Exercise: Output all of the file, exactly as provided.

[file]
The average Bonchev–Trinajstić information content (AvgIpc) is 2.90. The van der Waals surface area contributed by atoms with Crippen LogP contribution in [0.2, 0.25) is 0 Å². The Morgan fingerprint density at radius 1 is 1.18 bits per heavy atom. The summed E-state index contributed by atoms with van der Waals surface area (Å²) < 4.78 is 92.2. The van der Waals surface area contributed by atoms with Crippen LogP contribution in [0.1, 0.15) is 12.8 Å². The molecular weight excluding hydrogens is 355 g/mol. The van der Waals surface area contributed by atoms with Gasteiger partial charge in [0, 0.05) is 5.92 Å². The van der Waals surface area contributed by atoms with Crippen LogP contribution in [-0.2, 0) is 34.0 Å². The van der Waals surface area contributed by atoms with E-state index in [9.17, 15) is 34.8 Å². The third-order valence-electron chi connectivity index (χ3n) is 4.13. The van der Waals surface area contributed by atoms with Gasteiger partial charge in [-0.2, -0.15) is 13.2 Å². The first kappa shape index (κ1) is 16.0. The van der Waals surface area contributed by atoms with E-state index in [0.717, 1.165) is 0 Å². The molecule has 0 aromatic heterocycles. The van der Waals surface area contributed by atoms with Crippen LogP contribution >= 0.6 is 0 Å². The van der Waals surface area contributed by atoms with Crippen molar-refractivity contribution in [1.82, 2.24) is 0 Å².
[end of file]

The average Bonchev–Trinajstić information content (AvgIpc) is 2.90. The van der Waals surface area contributed by atoms with Crippen LogP contribution in [0.2, 0.25) is 0 Å². The Morgan fingerprint density at radius 1 is 1.18 bits per heavy atom. The summed E-state index contributed by atoms with van der Waals surface area (Å²) < 4.78 is 92.2. The van der Waals surface area contributed by atoms with Crippen LogP contribution in [0.1, 0.15) is 12.8 Å². The molecular weight excluding hydrogens is 355 g/mol. The van der Waals surface area contributed by atoms with Gasteiger partial charge in [0, 0.05) is 5.92 Å². The van der Waals surface area contributed by atoms with Crippen LogP contribution in [-0.2, 0) is 34.0 Å². The van der Waals surface area contributed by atoms with E-state index in [9.17, 15) is 34.8 Å². The third-order valence-electron chi connectivity index (χ3n) is 4.13. The van der Waals surface area contributed by atoms with Gasteiger partial charge in [-0.2, -0.15) is 13.2 Å². The first kappa shape index (κ1) is 16.0. The van der Waals surface area contributed by atoms with E-state index in [0.717, 1.165) is 0 Å². The molecule has 0 aromatic heterocycles. The van der Waals surface area contributed by atoms with Crippen LogP contribution >= 0.6 is 0 Å². The van der Waals surface area contributed by atoms with Crippen molar-refractivity contribution in [1.82, 2.24) is 0 Å².